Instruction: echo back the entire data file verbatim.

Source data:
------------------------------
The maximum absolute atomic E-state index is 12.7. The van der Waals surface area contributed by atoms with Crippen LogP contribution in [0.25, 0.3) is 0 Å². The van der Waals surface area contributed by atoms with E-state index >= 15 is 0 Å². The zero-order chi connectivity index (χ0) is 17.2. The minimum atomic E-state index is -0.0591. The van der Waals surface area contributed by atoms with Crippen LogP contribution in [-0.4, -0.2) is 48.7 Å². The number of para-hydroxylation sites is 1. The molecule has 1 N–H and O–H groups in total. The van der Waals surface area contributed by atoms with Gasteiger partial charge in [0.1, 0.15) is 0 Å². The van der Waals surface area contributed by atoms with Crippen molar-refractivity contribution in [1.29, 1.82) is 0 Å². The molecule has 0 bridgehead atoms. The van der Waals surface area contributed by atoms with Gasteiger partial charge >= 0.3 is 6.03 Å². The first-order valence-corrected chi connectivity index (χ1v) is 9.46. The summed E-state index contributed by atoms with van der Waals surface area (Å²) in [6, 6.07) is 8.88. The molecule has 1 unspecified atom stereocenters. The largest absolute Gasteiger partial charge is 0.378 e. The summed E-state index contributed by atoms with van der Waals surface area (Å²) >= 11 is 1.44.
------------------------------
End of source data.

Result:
The maximum absolute atomic E-state index is 12.7. The van der Waals surface area contributed by atoms with Crippen LogP contribution in [0.25, 0.3) is 0 Å². The van der Waals surface area contributed by atoms with E-state index >= 15 is 0 Å². The zero-order chi connectivity index (χ0) is 17.2. The minimum atomic E-state index is -0.0591. The van der Waals surface area contributed by atoms with Crippen LogP contribution in [-0.4, -0.2) is 48.7 Å². The number of para-hydroxylation sites is 1. The molecule has 1 N–H and O–H groups in total. The van der Waals surface area contributed by atoms with Gasteiger partial charge in [0.1, 0.15) is 0 Å². The van der Waals surface area contributed by atoms with Crippen molar-refractivity contribution in [1.29, 1.82) is 0 Å². The molecule has 0 bridgehead atoms. The van der Waals surface area contributed by atoms with Gasteiger partial charge >= 0.3 is 6.03 Å². The first-order valence-corrected chi connectivity index (χ1v) is 9.46. The summed E-state index contributed by atoms with van der Waals surface area (Å²) in [6, 6.07) is 8.88. The molecule has 1 unspecified atom stereocenters. The largest absolute Gasteiger partial charge is 0.378 e. The summed E-state index contributed by atoms with van der Waals surface area (Å²) >= 11 is 1.44.